• Class III devices are the highest risk or are novel devices that have not previously been classified and, prior to marketing, are subject to FDA review and approval of a premarket approval (PMA) application and inspection of the facility in which a device is manufactured. Most PMA submissions are for implants and novel diagnostic tests.

The concepts of safety and effectiveness as they pertain to medical devices must also be understood within the context of risk and benefit. FDA device regulations state:

There is reasonable assurance that a device is effective when it can be determined, based upon valid scientific evidence, that in a significant portion of the target population, the use of the device for its intended uses and conditions of use, when accompanied by adequate directions for use and warnings against unsafe use, will provide clinically significant results.6

There is reasonable assurance that a device is safe when it can be determined, based upon valid scientific evidence, that the probable benefits to health from use of the device for its intended uses and conditions of use, when accompanied by adequate directions and warnings against unsafe use, outweigh any probable risks.7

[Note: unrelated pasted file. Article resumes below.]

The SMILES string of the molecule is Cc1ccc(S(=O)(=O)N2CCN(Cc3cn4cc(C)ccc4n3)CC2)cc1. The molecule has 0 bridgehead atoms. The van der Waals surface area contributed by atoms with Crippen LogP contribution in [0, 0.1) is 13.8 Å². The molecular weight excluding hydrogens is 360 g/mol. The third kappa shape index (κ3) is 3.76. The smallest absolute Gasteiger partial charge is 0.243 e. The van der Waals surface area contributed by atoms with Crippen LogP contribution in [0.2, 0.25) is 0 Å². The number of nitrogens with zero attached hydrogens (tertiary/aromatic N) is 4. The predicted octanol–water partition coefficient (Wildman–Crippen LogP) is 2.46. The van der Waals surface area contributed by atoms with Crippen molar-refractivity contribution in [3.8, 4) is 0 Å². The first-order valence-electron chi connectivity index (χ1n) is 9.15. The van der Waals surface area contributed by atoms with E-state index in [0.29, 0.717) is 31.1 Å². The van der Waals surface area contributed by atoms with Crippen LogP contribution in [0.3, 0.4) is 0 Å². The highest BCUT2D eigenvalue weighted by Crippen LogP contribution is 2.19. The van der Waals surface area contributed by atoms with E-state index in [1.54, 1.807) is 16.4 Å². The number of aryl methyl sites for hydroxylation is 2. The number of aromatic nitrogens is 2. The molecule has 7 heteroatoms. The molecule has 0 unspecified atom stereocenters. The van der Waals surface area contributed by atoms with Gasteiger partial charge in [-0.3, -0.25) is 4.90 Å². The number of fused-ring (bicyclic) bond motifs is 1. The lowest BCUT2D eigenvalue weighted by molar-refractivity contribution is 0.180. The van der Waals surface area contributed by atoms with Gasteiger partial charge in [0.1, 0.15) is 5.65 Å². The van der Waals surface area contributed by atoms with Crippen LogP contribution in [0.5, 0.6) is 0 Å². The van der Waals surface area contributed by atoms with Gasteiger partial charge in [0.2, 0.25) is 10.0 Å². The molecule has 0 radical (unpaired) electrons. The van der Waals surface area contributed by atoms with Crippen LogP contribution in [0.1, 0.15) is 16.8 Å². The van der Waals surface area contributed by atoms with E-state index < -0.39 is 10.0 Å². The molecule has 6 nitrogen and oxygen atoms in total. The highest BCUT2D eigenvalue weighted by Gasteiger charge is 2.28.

What constitutes “clinically significant results” of the effectiveness of a device will vary with the patient population, the disease or condition for which it has been designed as an intervention, and the availability (or lack thereof) of alternative therapies. For example, when a disease or condition is life-threatening and alternatives are few, it may be appropriate to accept a greater risk to balance potential benefits. To be clear, safety is not the absence of risk but reflects a balance between prospective risks and benefits. That is, use of a device that results in adverse events in a small portion of a target population does not, in and of itself, mean the device is unsafe.

Moreover, the FDA requires only “reasonable assurance,” not a guarantee, of device safety and effectiveness. The framers of the Medical Device Amendments noted that this standard is “predicated upon the recognition that no regulatory mechanisms can guarantee that a product will never cause injury, or will always produce effective results.”8 An FDA decision to allow a device to be marketed reflects a balance between potential benefits that a device might offer a significant portion of a treated population against potential risks that might be experienced by some.

Implantable Device Regulation